Cubase Groove Quantize Part 2 – Extract Groove From Audio : In the last tutorial, I explored how to use Groove Quantize to extract the subtle rhythmic and dynamics variations that make up the ‘groove’ of one MIDI part, and apply them to another. Although the mechanics are slightly different, similar techniques can be used with audio parts, and that’s our subject here.

Prepare To Groove

To prepare the audio for groove quantising, I’ll use a similar example to last month — taking a groove from a short (stereo) drum recording and applying that to other parts, such as bass and rhythm guitar. Imagine that the bass and guitar were originally recorded to a different drum performance but, in order to spice things up a little, the drum part has been replaced with a new recording which has a slightly different feel (more funky) than the original. So the task is to keep the bass and guitar parts, but give them a little more of the groove from our new drum performance.

First, double-click on the drum audio event to open it in the Sample Editor. You can now adjust the Threshold setting under the Hitpoint tab, to identify the key drum-hit thresholds. When working with drums, I tend to use a relatively low Threshold setting to capture even the quieter hits (in this case, from the hi-hat), but if Cubase has identified some additional spurious hits, you can manually disable individual hit-points: with the Edit Hit-points button engaged, hold down the Shift key and click on them (and move them if you don’t think the algorithm has got the positioning spot-on). Don’t forget the Remove All button if you decide to start from scratch.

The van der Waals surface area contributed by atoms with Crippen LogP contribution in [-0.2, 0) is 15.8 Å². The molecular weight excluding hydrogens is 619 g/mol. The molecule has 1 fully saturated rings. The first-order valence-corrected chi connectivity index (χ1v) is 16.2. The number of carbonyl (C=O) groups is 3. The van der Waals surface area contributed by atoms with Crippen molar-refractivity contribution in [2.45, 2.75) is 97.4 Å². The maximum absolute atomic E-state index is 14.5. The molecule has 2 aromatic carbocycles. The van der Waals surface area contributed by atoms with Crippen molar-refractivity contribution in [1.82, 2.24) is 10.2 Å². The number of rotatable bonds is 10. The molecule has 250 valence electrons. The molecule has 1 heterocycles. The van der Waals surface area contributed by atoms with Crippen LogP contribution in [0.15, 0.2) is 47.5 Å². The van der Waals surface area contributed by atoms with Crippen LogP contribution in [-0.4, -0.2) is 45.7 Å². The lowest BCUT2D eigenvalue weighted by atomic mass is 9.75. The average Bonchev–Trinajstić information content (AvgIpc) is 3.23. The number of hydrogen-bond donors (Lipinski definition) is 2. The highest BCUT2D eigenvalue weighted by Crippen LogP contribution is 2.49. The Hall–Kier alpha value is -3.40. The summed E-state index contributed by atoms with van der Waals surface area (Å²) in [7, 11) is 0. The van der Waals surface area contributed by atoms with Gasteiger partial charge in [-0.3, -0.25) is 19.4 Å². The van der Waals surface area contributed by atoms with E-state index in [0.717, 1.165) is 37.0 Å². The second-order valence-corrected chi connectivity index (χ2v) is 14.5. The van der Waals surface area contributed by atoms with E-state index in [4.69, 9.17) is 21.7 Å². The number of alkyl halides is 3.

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Part of the drum loop showing in the Sample Editor. Note the low threshold setting to ensure that all of the drum hits — loud and quiet — have a hit-point associated with them.


Having generated and sorted your hit-points, you can make a groove preset from them directly from the Sample Editor window, via the Edit menu, or by dragging and dropping to the Quantize Panel, and it’s worth noting that these three different methods don’t always seem to produce consistent results (nope, I’ve no idea why either!). Personally, I tend to stick with the second approach, but see which works best for you.